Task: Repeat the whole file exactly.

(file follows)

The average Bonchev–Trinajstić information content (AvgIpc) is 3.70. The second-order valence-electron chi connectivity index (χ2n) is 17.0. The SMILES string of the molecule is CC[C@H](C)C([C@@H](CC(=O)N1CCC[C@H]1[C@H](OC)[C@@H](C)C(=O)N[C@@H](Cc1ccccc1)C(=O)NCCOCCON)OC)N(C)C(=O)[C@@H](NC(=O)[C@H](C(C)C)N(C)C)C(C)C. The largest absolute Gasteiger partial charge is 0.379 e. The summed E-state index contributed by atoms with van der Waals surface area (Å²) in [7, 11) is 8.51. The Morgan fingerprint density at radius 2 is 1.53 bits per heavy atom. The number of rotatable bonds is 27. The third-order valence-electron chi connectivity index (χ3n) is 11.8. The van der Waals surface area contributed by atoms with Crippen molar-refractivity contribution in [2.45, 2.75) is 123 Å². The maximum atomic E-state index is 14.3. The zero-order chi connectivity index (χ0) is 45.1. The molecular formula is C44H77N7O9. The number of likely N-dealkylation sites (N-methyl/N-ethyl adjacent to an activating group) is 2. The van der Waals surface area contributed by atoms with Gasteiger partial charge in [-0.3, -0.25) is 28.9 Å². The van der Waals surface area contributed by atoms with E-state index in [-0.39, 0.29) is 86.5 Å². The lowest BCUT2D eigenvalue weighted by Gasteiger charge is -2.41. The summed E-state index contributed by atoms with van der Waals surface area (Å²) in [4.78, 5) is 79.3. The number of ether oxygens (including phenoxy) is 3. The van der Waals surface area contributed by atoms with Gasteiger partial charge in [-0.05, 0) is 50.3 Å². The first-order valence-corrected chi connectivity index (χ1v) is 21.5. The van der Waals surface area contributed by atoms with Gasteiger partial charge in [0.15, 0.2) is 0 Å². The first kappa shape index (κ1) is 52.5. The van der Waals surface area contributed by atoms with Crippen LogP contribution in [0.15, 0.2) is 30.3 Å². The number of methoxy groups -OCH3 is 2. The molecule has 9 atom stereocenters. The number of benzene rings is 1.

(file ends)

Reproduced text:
The average Bonchev–Trinajstić information content (AvgIpc) is 3.70. The second-order valence-electron chi connectivity index (χ2n) is 17.0. The SMILES string of the molecule is CC[C@H](C)C([C@@H](CC(=O)N1CCC[C@H]1[C@H](OC)[C@@H](C)C(=O)N[C@@H](Cc1ccccc1)C(=O)NCCOCCON)OC)N(C)C(=O)[C@@H](NC(=O)[C@H](C(C)C)N(C)C)C(C)C. The largest absolute Gasteiger partial charge is 0.379 e. The summed E-state index contributed by atoms with van der Waals surface area (Å²) in [7, 11) is 8.51. The Morgan fingerprint density at radius 2 is 1.53 bits per heavy atom. The number of rotatable bonds is 27. The third-order valence-electron chi connectivity index (χ3n) is 11.8. The van der Waals surface area contributed by atoms with Crippen molar-refractivity contribution in [2.45, 2.75) is 123 Å². The maximum atomic E-state index is 14.3. The zero-order chi connectivity index (χ0) is 45.1. The molecular formula is C44H77N7O9. The number of likely N-dealkylation sites (N-methyl/N-ethyl adjacent to an activating group) is 2. The van der Waals surface area contributed by atoms with Gasteiger partial charge in [-0.3, -0.25) is 28.9 Å². The van der Waals surface area contributed by atoms with E-state index in [-0.39, 0.29) is 86.5 Å². The lowest BCUT2D eigenvalue weighted by Gasteiger charge is -2.41. The summed E-state index contributed by atoms with van der Waals surface area (Å²) in [4.78, 5) is 79.3. The number of ether oxygens (including phenoxy) is 3. The van der Waals surface area contributed by atoms with Gasteiger partial charge in [-0.05, 0) is 50.3 Å². The first-order valence-corrected chi connectivity index (χ1v) is 21.5. The van der Waals surface area contributed by atoms with Gasteiger partial charge in [0.15, 0.2) is 0 Å². The first kappa shape index (κ1) is 52.5. The van der Waals surface area contributed by atoms with Crippen LogP contribution in [0.15, 0.2) is 30.3 Å². The number of methoxy groups -OCH3 is 2. The molecule has 9 atom stereocenters. The number of benzene rings is 1.